observing configurations

  Mode
 MOS-VIS-LR
 MOS-VIS-HR
 MOS-NIR
 MIFU
Stare 
 x
 x
 x
 
 Nod
 x
 x
 x
 x
 Xswtich
 x
 
 x
 

{/AF}

 

MOSAIC Conceptual design

The design is based on two principles: first, MOSAIC will have a shared focal-plate with multi-function tiles which can serve as pick-offs for any of the modes and GLAO, and second, it will include shared-slit spectrographs for which the spectrograph optics and detectors can be used either for the MOS mode or for the mIFU mode.

Shared focal-plate

MOSAIC focal plane is filled by hexagonal tiles. On each tile there will be a locally controled positioner that allocates for the MOS apertures and for the IFU pick-off mirror.  Figure below shows a conceptual design for the MOSAIC focal plane and the implementation of the 2 observational modes and associated instrument configuration:

  • MOS-VIS-LR: 200 sub-fields of 0.70” in diameter to be allocated within the full field of view. Each sub-field consists in bundles of 7 microlens, directly attached to the fiber link feeding the spectrograph.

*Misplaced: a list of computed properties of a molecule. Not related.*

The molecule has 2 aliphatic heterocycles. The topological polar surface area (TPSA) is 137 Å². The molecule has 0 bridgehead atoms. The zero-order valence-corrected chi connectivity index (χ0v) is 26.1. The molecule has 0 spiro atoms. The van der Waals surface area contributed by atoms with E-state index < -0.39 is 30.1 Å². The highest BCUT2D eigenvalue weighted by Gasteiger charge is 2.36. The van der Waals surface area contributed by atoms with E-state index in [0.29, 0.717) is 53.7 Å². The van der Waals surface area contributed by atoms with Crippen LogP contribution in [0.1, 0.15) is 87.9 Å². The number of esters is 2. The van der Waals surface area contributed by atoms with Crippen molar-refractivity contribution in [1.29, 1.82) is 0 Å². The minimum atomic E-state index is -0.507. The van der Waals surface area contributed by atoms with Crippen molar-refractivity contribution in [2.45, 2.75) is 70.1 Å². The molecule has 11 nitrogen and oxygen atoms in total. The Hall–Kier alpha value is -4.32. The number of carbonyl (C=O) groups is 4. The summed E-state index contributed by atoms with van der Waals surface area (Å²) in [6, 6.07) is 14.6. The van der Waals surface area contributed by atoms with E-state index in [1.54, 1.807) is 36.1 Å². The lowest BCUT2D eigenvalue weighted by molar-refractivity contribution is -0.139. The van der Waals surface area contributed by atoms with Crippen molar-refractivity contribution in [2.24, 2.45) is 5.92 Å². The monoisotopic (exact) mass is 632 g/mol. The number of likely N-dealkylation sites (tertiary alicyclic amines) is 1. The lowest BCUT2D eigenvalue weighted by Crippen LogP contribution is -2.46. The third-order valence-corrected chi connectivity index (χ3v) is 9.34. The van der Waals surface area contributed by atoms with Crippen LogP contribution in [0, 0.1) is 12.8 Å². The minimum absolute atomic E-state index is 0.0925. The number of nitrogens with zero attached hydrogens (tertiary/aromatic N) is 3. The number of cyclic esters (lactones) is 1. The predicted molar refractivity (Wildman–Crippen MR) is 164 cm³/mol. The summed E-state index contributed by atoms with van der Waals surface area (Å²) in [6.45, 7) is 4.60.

• MOS-VIS-HR: 130 sub-fields of 0.70” in diameter to be allocated within the full field of view but with a lower density than MOS-VIS-LR. The sub-field is fragmented in 19 microlenses. 

  • MOS-NIR: 200 sub-fields of 0.60” in diameter (7 microlenses)

  • mIFU: 8 mIFU receivers at the edge of the field re-image into a microlend-fibre array the light coming from pick-off mirror located in the field of view. 

FoV configuration v2.001 min

The figure below shows the optical path of the Instrument, with the two independent paths: the Visible science path (in blue shades) and the NIR science path (in red shades).


Optical path 

Product Breakdown Structure

MOSAIC is made of 7 system and 19 sub-system. The figure below shows the top-level product tree. The product tree is, where possible, split into functionally coherent units, with the aim of easing the design and integration of the whole instrument across the consortium. System level units should be, in most cases, capable of being tested and verified independently before integration with other systems.

PBS l1 extended

Front-End system

This system interfaces with the ELT prefocal station and stands on the Nasmyth plateform. It is made of: